Don’t turn your nose to your furry companion’s bad breath! That odor might signify a serious health risk. Not only can a dental cleaning help provide your pet with clean and fresh breath it can also help add more years to their lives. February is National Pet Dental Health Month to help address the significance of oral health care for pets. This month we are encouraging owners to have their pets seen either by a doctor if it is your 1st visit with us, or scheduled time with our dental technicians to learn more about your pet’s oral care and to schedule them up for a cleaning. If your scheduled a dental in the month of February we are offering 10% off! Below is more general pet oral information as well as the importance of a proper dental care.
As food particles, saliva, and bacteria collect on the dental surface, they form a soft plaque. Within 24-48 hours, however, the plaque begins to solidify intothe mineralized tarter. Tarter firmly adheres to the teeth and harbors even more bacteria, resulting in an active inflammation of the gums called gingivitis.
The large amounts of bacteria in the mouth can also become a source of infection for the rest of the body. Each time the animal breathes and swallows, the bacteria are shed into the lungs, heart, kidneys, etc., potentially seeding further organ disease.
Any damage to the tooth’s surrounding gum and supportive bone tissues is considered periodontal disease. In Stages 1 and 2 of periodontal disease, the gums have mild to moderate gingivitis. The gingiva begins to recede away from the tooth surface and halitosis (bad breath) may already become noticeable. These changes are still reversible with appropriate treatment.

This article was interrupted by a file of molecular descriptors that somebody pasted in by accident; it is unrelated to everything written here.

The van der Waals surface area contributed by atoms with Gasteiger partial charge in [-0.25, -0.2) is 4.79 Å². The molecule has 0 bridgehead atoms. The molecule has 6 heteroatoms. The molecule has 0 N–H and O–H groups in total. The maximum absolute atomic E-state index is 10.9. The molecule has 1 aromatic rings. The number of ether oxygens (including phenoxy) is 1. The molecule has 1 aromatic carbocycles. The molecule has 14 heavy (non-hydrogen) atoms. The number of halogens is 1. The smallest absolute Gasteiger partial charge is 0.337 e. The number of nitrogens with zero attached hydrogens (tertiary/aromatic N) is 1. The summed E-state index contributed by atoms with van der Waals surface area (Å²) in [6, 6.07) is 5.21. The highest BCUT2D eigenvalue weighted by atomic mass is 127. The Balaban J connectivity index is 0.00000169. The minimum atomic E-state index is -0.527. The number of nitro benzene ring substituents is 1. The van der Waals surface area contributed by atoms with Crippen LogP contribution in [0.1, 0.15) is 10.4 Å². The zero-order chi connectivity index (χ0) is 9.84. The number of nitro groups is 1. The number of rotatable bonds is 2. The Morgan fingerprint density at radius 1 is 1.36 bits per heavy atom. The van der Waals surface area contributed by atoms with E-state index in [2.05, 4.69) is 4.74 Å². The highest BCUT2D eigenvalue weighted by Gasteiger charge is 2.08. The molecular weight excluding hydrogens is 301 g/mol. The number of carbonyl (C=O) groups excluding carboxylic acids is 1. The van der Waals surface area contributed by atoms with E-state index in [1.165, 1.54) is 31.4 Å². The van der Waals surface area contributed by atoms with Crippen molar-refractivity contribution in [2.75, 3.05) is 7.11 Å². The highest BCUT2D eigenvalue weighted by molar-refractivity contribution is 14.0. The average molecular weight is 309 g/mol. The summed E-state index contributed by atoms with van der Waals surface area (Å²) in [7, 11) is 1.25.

As the periodontal tissue infection progresses, the deep tissue adhesions and bone react and reabsorb. These arepermanent changes in which the stability between the tooth root and the bone is lost. Painful abscesses at the root tip may develop once the integrity of the periodontum has been lost. Eventually the tooth may even fall out. These patients classify with Stages 3 or 4 periodontal diseases.
One significant concern for cats includes tooth resorbtion. Unknown if they result from periodontal disease or another autoimmune process, these cavity-like defects in the tooth are usually progressive and very painful. These teeth generally should be extracted. Some cases are so severe they may require full mouth extractions.
According to the American Veterinary Dental Society, more than 85 percent of dogs and cats show signs of oral disease by age four. The trouble begins when food particles and bacteria build up in the mouth to form plaque and tartar, which leads to reversible gingivitis. Gingivitis, if ignored, will progress to periodontal disease. Irreversible periodontal disease leads to tooth decay, bad breath, bleeding gums and, in severe cases, tooth loss. These infections usually are treatable when caught at an early stage. However, if they are not caught in time, they can cause serious organ damage and even death if left untreated.
A thorough dental cleaning procedure involves literally scraping tarter from the teeth and under the gum lining. At that time, the dental technician will also examine all dental, gingival, and oral surfaces, looking for tooth decay, fractures, gingival pockets, and abnormal growths. Dental radiographs may be necessary to assess the root and bone structure. A final polishing will smooth the grooves on the teeth to help delay tarter recurrence.
If you have any more questions or would like to set up an appointment for a dental exam please contact the front desk at 719-593-1336!